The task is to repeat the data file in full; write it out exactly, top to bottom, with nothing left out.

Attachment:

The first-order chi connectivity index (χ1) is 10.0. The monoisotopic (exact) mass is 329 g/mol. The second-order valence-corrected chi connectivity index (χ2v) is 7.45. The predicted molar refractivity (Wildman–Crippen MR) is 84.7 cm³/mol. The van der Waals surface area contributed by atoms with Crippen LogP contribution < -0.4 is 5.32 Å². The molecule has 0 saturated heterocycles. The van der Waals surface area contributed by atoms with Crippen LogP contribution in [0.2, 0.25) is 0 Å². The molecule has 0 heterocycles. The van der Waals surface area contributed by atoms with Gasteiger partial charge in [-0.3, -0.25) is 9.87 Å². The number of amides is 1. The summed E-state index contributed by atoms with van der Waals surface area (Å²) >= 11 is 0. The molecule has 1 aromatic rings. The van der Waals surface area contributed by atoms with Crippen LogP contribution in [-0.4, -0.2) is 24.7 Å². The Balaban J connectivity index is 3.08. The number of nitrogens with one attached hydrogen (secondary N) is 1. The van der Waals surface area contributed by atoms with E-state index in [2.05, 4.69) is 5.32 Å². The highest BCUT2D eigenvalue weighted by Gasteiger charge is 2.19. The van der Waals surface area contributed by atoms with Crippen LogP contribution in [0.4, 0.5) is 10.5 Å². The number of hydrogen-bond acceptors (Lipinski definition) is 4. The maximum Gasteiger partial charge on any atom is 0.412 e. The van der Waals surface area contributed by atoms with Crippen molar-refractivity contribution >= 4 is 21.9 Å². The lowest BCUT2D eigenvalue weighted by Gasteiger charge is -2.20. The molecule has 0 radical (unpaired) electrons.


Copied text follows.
The first-order chi connectivity index (χ1) is 10.0. The monoisotopic (exact) mass is 329 g/mol. The second-order valence-corrected chi connectivity index (χ2v) is 7.45. The predicted molar refractivity (Wildman–Crippen MR) is 84.7 cm³/mol. The van der Waals surface area contributed by atoms with Crippen LogP contribution < -0.4 is 5.32 Å². The molecule has 0 saturated heterocycles. The van der Waals surface area contributed by atoms with Crippen LogP contribution in [0.2, 0.25) is 0 Å². The molecule has 0 heterocycles. The van der Waals surface area contributed by atoms with Gasteiger partial charge in [-0.3, -0.25) is 9.87 Å². The number of amides is 1. The summed E-state index contributed by atoms with van der Waals surface area (Å²) >= 11 is 0. The molecule has 1 aromatic rings. The van der Waals surface area contributed by atoms with Crippen LogP contribution in [-0.4, -0.2) is 24.7 Å². The Balaban J connectivity index is 3.08. The number of nitrogens with one attached hydrogen (secondary N) is 1. The van der Waals surface area contributed by atoms with E-state index in [2.05, 4.69) is 5.32 Å². The highest BCUT2D eigenvalue weighted by Gasteiger charge is 2.19. The van der Waals surface area contributed by atoms with Crippen LogP contribution in [0.4, 0.5) is 10.5 Å². The number of hydrogen-bond acceptors (Lipinski definition) is 4. The maximum Gasteiger partial charge on any atom is 0.412 e. The van der Waals surface area contributed by atoms with Crippen molar-refractivity contribution >= 4 is 21.9 Å². The lowest BCUT2D eigenvalue weighted by Gasteiger charge is -2.20. The molecule has 0 radical (unpaired) electrons.